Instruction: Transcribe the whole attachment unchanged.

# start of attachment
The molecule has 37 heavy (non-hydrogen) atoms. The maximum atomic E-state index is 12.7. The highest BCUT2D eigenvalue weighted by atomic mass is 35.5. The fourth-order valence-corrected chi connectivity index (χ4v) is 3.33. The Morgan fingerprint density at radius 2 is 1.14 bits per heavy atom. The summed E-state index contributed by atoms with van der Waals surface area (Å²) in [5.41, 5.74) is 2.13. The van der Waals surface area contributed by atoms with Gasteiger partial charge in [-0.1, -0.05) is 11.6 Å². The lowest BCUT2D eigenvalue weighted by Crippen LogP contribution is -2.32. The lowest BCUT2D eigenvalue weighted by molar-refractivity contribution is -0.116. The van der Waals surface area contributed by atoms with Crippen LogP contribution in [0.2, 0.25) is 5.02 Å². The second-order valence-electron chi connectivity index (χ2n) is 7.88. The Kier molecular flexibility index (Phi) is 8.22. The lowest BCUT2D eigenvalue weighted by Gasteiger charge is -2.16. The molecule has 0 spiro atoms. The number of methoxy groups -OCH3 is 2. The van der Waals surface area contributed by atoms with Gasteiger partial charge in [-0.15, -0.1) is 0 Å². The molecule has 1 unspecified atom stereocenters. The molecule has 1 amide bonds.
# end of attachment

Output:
The molecule has 37 heavy (non-hydrogen) atoms. The maximum atomic E-state index is 12.7. The highest BCUT2D eigenvalue weighted by atomic mass is 35.5. The fourth-order valence-corrected chi connectivity index (χ4v) is 3.33. The Morgan fingerprint density at radius 2 is 1.14 bits per heavy atom. The summed E-state index contributed by atoms with van der Waals surface area (Å²) in [5.41, 5.74) is 2.13. The van der Waals surface area contributed by atoms with Gasteiger partial charge in [-0.1, -0.05) is 11.6 Å². The lowest BCUT2D eigenvalue weighted by Crippen LogP contribution is -2.32. The lowest BCUT2D eigenvalue weighted by molar-refractivity contribution is -0.116. The van der Waals surface area contributed by atoms with Crippen LogP contribution in [0.2, 0.25) is 5.02 Å². The second-order valence-electron chi connectivity index (χ2n) is 7.88. The Kier molecular flexibility index (Phi) is 8.22. The lowest BCUT2D eigenvalue weighted by Gasteiger charge is -2.16. The molecule has 0 spiro atoms. The number of methoxy groups -OCH3 is 2. The van der Waals surface area contributed by atoms with Gasteiger partial charge in [-0.15, -0.1) is 0 Å². The molecule has 1 unspecified atom stereocenters. The molecule has 1 amide bonds.